Taylor: Hard choice to forgive abusers

Four years after Amanda Lindhout was freed, she could write, “I choose to forgive the people who took my freedom from me and abused me…”

TaylorIn early May, I wrote about the wail of sheer agony, utter despair, uttered by Amanda Lindhout during her captivity in Somalia.

To refresh your memory, Lindhout was the freelance journalist kidnapped in August 2008, held for ransom, finally released 15 months later in November 2009.

In early June, Amanda Lindhout spoke at a fundraising event for Syrian refugees sponsored by a collection of Kelowna-area churches.

She described some of her experiences while in captivity. I was appalled.

I was even more appalled when I read her book, A House in the Sky. It would be better titled Hell on Earth.

Perhaps she held back when speaking face to face, fearing that the details would be too much for us. Or for her.

But from the impersonal flatness of black type on white paper, Lindhout described the way her Somali captors treated her.

Two examples will suffice. After she and fellow captive Nigel Brennan managed a brief escape, she was gang raped by all eight of her captors. “I understood later how this mattered, how it kept any one of them from judging the others in the months to come,” she wrote.

It was not the first rape. One man had raped her regularly, sometimes several times a day. But this was the first gang rape. “I bled not for hours or days but for weeks afterward,” she wrote.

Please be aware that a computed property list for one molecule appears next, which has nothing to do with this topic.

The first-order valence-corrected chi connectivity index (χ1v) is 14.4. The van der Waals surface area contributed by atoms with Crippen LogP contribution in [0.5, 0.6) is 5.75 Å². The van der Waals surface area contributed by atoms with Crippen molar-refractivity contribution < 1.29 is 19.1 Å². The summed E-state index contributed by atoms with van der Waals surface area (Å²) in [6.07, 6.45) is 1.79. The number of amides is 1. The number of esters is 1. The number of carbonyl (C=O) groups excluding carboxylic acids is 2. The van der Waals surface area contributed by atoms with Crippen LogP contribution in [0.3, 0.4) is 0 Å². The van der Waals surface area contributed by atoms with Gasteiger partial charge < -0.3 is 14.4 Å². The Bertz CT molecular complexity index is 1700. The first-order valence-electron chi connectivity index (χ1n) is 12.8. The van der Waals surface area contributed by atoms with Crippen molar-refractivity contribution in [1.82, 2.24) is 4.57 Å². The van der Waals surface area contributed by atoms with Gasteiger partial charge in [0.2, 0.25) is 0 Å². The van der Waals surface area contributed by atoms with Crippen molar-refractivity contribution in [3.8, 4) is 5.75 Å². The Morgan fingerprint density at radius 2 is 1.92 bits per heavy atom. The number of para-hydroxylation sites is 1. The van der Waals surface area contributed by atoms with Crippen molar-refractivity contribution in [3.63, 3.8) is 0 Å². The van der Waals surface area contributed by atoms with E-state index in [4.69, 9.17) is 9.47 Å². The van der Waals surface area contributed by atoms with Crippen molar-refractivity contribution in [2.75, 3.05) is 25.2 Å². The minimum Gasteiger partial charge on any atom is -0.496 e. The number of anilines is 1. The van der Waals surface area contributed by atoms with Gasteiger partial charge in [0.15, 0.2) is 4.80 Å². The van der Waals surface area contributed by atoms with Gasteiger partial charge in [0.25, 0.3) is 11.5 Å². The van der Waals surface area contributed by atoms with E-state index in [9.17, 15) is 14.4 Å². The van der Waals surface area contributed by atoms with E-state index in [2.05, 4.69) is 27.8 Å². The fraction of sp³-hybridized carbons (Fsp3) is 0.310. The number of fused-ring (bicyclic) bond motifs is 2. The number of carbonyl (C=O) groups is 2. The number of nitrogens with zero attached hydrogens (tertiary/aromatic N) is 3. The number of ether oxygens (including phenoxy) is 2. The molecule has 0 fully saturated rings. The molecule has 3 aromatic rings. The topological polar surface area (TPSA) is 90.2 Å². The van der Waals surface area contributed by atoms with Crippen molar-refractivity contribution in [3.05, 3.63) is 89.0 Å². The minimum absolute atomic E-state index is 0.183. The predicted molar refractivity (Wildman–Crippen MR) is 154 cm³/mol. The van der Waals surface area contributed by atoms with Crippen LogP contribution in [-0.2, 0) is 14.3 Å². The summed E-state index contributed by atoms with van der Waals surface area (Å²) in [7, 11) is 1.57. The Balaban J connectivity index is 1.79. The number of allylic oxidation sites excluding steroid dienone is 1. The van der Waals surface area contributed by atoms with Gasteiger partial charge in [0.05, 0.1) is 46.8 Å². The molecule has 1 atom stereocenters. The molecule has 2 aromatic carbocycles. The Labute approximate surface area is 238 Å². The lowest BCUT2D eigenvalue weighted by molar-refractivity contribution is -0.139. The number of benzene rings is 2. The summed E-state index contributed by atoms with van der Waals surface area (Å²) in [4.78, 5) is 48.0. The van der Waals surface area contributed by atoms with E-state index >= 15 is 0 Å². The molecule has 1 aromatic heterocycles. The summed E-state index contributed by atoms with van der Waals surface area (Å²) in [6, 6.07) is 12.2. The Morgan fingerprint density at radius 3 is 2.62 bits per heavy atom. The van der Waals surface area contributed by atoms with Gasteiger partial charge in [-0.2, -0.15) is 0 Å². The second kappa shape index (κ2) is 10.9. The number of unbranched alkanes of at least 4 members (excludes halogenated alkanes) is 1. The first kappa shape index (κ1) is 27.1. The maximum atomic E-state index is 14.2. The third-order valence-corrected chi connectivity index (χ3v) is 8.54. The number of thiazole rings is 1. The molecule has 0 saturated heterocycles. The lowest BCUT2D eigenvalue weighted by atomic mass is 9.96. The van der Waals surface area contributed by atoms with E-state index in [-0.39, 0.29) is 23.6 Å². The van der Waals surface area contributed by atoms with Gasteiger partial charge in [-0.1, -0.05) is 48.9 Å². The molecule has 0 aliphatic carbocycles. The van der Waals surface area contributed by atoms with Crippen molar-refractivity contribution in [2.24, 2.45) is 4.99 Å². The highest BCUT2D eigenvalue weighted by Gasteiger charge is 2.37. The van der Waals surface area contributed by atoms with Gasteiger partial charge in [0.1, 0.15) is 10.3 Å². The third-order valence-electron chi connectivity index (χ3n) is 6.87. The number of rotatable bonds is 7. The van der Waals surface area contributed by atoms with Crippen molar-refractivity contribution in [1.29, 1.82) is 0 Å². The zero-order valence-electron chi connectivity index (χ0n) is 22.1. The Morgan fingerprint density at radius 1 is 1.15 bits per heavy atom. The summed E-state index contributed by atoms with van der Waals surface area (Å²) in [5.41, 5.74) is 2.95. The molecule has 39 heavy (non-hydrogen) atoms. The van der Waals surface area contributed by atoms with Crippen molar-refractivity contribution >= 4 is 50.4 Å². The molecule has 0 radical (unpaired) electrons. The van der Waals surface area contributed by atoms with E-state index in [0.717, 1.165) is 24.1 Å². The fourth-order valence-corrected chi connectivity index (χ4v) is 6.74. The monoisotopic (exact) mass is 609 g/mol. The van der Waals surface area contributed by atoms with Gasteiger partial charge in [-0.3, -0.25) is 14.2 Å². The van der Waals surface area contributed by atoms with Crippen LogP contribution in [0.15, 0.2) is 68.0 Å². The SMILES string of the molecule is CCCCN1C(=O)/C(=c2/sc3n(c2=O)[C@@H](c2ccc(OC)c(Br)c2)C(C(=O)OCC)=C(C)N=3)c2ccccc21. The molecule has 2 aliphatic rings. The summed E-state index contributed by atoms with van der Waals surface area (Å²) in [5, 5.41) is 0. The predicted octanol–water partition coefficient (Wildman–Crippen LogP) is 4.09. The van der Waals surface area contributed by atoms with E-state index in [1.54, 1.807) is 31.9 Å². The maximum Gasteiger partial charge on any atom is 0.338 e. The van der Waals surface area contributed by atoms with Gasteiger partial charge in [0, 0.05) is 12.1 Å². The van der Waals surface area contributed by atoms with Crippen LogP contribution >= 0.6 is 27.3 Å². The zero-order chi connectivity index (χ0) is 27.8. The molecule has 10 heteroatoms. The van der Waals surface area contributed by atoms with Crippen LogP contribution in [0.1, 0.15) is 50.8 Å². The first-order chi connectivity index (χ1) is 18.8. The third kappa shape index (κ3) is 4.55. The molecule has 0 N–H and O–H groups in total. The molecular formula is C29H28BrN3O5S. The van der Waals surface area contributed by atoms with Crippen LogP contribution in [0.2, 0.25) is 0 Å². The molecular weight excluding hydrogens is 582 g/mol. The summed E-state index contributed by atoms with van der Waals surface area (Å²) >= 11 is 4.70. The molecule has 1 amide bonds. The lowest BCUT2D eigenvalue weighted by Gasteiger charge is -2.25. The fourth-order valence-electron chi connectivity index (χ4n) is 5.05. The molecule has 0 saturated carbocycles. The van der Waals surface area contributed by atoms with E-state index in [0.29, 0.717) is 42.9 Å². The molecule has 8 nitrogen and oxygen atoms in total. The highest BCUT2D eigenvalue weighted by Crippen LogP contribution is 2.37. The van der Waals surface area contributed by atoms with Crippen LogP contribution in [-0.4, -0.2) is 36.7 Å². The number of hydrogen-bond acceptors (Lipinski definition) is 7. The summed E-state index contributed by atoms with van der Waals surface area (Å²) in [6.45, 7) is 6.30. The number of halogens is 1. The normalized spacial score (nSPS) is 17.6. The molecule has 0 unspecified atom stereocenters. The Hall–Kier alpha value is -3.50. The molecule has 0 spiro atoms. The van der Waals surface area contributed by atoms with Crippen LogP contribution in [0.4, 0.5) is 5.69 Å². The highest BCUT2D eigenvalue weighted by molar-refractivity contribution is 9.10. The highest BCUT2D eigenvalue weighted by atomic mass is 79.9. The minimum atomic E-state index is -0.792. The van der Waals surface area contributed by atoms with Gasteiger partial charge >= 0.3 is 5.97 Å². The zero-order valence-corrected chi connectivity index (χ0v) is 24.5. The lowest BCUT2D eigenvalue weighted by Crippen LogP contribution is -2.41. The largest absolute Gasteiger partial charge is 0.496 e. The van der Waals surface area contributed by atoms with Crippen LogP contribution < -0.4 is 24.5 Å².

Then things got worse. In an attempt to break her, to apply more pressure for getting their ransom, they tortured her. They made her lie on the floor on her stomach. They lashed her arms to her chained ankles, so that, as she wrote: “My body had been drawn into a taut bow.” They stood on her back to tug her lashings tighter.

When she screamed, they stuffed an unwashed sock in her mouth. They looped a scarf around her neck, and tied its ends to the lashings that kept her arched, so that if she let her head fall forward, she choked.

For 48 hours they kept her trussed. They kicked her, beat her, screamed insults at her. For being a woman. For being evil. For having caused all this.

“They’ve studied this,” she thought. It was planned. Deliberate. Merciless. “They’ve consulted some kind of manual on how to make a person suffer.”

Once, early in my journalistic career, I wrote an article about systematic torture in regimes around the world—long before America discovered water-boarding. In Russia, under Stalin. In Brazil and in Chile, under their military tyranny. In Iran, under the American-backed Shah.

My nausea over intentional cruelty affected me for months. But I got over it. Because none of it had actually happened to me. If I had experienced the Kremlin’s drug-induced insanity, if I had watched Brazil’s torturers sawing living bodies in half, I doubt if I could ever recover.

Let alone forgive.

Four years after Amanda Lindhout was freed, she could write, “I choose to forgive the people who took my freedom from me and abused me…”

I suspect that if I had suffered a fraction of what she did, the fire of hatred inside me would have burned me up for the rest of my life.

I have more admiration for her than ever.

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